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Nothing is more sad than the death of an illusion.
― Arthur Koestler

Mrs. Henderson was clearly losing the battle against her yard. Weeds had taken over most of it, and the overgrown grass hid a few newspapers scattered across the lawn.

Kate sighed as she picked up yet another newspaper on her driveway. She lazily threw it over the fence to join the others on Mrs. Henderson’s yard. To the dismay of both women, the Tribune never seemed to deliver the paper to the right house. Even after numerous complaints.

All Kate wanted to do was take off her heels and relax in front of the television with a glass of wine, which is exactly what she did. It had been a lousy Monday.

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A Guide to Love for Single Women: RomCom Edition

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I regard romantic comedies as a subgenre of sci-fi, in which the world operates according to different rules than my regular human world.
-Mindy Kaling

Are you ready to be the leading lady of your love life? Do you want to begin your “happily ever after” starting tomorrow?

With this handy new guide, NOW YOU CAN! For a limited time Valentine’s Day offer, I’m releasing a free excerpt of my forthcoming self-help book, From Plucky Comic Relief to Main Romantic Interest in 30 Days (Pre-ordering available soon). I’ve dedicated half of my life to exploring how Hollywood has provided all the answers to life’s hardest questions about love: “What should I wear?” “Will he like me?” and even the classic, “Should I bring a burger in my purse in case the line at the restaurant is 2 miles long because it’s Valentine’s Day?” Fret no longer. Below, I’ve compiled some of the best nuggets of wisdom romantic films have taught us over the years. You’ll have him saying, “As you wish” like Westley before you know it.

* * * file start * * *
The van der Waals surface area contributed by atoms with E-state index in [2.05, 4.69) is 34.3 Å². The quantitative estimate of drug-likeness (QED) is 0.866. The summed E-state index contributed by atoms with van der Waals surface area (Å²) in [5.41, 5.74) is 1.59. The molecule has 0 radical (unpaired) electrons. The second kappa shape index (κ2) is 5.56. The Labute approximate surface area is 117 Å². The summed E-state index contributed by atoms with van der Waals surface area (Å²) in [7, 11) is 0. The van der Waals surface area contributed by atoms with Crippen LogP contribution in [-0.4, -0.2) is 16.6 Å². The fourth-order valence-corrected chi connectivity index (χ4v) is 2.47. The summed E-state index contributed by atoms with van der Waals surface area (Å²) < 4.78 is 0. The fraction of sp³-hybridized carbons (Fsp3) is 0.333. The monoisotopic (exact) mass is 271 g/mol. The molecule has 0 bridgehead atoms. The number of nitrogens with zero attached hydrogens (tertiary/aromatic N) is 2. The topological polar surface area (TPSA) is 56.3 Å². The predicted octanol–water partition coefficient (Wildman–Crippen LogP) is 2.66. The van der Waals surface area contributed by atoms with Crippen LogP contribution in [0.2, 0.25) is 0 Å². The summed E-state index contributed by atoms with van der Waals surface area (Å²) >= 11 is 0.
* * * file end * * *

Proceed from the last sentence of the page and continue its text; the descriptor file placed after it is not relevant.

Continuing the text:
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Minimalism.

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In a nation that was proud of hard work, strong families, close-knit communities and our faith in God, too many of us now tend to worship self-indulgence and consumption. Human identity is no longer defined by what one does but by what one owns.
-President Jimmy Carter

The original title for this post was “Minimalism: I watched a Netflix documentary, read a few blogs, and now, I’m an expert” but I decided to minimize it to simply “Minimalism.” for obvious reasons.

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Born in the US. Made in Mexico.

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“The U.S-Mexican border es una herida abierta where the Third World grates against the first and bleeds. And before a scab forms it hemorrhages again, the lifeblood of two worlds merging to form a third country — a border culture.

Borders are set up to define the places that are safe and unsafe, to distinguish us from them. A border is a dividing line, a narrow strip along a steep edge. A borderland is a vague and undetermined place created by the emotional residue of an unnatural boundary. It is in a constant state of transition. The prohibited and forbidden are its inhabitants.”

― Gloria E. Anzaldúa, Borderlands/La Frontera: The New Mestiza